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'A Better Normal:' Can universal ACEs screening be equitable? -- Concerns and solutions

Can universal ACEs screening be equitable? A conversation about concerns and solutions. When: Tuesday, Oct. 13, 2-3:30 pm PDT/5-6:30 pm EDT This webinar explores what it takes to ensure that equity is built into the process of screening and providing support for families who have experienced trauma and want help. REGISTER HERE Background At the beginning of this year, California, through the ACEs Aware initiative began rolling out universal screening for adverse childhood experiences (ACEs),...

California colleges increase online mental health services to serve expected student need [edsource.org]

By Larry Gordon, Ed Source, August 31, 2020 With surveys showing that the pandemic is worsening anxiety and depression among college students, campus counseling centers across California are bracing for an expected sharp rise in the numbers of students seeking mental health services. Like most college and university classes, psychological therapy sessions switched to online — or on telephone — in March. The campuses say they will try their best to advertise, expand and improve those virtual...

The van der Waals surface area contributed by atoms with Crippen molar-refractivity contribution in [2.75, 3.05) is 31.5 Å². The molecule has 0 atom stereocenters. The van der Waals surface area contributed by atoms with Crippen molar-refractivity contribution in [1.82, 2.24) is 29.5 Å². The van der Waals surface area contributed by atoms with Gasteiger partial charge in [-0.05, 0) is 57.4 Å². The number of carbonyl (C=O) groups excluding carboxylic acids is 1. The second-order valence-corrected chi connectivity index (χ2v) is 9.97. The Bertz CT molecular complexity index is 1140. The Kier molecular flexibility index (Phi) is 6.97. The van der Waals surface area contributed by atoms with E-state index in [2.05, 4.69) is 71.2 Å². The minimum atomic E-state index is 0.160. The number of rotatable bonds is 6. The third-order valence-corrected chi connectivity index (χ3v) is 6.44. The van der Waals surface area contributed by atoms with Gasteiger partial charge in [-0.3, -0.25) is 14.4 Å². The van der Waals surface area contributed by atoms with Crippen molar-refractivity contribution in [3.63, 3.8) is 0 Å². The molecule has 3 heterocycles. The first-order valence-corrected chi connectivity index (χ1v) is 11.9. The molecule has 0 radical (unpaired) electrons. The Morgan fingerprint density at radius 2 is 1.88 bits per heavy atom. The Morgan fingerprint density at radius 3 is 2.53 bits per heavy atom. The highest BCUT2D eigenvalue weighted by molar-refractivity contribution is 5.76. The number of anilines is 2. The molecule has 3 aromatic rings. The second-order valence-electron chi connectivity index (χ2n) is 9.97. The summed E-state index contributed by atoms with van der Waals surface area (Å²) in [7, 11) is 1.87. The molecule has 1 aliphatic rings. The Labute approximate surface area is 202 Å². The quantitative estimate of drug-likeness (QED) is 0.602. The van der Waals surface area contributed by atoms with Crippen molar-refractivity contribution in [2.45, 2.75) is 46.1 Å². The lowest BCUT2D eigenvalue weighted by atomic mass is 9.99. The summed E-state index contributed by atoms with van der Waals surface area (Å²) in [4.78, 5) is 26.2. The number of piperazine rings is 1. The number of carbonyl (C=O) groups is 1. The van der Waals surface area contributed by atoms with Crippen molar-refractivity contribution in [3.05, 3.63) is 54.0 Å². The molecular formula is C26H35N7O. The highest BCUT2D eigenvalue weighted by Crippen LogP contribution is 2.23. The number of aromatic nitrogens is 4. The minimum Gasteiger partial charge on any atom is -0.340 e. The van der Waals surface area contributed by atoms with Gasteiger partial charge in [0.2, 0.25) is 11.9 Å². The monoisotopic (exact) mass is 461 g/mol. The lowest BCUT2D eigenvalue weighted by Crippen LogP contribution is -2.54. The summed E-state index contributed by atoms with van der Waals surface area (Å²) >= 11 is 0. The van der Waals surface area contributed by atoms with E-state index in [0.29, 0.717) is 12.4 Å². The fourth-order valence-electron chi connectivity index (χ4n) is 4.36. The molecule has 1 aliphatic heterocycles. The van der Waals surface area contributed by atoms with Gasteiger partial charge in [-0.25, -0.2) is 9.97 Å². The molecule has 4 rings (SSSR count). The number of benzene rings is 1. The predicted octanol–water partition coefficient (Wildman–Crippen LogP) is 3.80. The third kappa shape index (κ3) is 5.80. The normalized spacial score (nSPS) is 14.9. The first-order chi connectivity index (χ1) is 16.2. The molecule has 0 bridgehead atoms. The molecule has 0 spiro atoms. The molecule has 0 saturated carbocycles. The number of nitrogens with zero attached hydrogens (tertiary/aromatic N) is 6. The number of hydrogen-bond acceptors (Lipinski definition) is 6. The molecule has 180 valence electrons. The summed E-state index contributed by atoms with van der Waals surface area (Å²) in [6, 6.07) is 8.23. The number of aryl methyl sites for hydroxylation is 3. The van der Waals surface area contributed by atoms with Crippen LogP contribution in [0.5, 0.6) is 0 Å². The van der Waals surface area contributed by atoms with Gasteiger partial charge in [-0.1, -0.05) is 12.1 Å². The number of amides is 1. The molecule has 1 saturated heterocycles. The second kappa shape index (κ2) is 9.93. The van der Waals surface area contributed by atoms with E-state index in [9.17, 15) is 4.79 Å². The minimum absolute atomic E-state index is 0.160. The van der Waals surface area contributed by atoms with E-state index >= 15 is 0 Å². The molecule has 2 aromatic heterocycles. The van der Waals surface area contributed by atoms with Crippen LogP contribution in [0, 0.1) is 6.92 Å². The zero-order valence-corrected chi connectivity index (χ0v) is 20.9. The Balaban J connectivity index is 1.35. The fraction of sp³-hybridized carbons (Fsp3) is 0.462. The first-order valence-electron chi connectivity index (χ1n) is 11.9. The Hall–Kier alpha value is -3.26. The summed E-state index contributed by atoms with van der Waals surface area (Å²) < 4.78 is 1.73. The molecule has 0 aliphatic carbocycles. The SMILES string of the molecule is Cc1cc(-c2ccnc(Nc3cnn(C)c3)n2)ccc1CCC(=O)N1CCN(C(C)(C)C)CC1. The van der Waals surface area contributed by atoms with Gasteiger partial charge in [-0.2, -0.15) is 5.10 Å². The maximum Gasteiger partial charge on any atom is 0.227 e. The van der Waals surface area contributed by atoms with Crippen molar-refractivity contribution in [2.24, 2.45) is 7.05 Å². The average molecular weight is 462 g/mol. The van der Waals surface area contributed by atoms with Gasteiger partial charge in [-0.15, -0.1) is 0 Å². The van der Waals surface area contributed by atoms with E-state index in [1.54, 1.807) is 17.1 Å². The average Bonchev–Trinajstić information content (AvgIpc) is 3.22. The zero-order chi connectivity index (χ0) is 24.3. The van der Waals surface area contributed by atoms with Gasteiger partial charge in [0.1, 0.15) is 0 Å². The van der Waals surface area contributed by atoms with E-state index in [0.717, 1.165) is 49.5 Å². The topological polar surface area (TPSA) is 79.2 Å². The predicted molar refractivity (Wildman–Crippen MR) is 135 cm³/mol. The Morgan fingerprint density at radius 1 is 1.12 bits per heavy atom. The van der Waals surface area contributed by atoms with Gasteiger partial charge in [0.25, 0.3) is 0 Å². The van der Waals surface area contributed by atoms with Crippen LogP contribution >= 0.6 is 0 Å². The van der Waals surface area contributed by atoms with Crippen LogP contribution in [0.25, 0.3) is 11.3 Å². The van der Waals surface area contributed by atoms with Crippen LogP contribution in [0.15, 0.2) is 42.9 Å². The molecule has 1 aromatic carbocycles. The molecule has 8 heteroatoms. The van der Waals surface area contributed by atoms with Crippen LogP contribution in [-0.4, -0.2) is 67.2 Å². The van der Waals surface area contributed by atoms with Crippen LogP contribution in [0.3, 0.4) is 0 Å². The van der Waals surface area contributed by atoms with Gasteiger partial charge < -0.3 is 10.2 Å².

What Trauma Looks Like For Lousiana Residents 15 Years After Hurricane Katrina [npr.org]

By Debbie Elliott, National Public Radio, August 30, 2020 DEBBIE ELLIOTT, HOST: As parts of the Gulf Coast are starting to pick up the pieces left in the wake of Hurricane Laura, we look back at another catastrophic hurricane that made landfall 15 years ago - Katrina. The Category 5 storm killed more than a thousand people and caused major damage. Eighty percent of New Orleans was underwater after the federal levee protection system failed. While the city was able to rebuild, many of its...

The Health Care System Has the Black Community in a Choke Hold [chcf.org]

By Vanessa Grubbs, California Health Care Foundation, August 4, 2020 It was the Black woman’s third trip to the emergency department because she was feeling short of breath. She was starting to panic. She knew the COVID-19 death toll was climbing and that it was far worse for Black people than white people , and yet the doctors told her to go home again. But this time she pleaded, “If you all don’t admit me to the hospital, I’m going to die. I can’t breathe.” This is the story told by Sheila...

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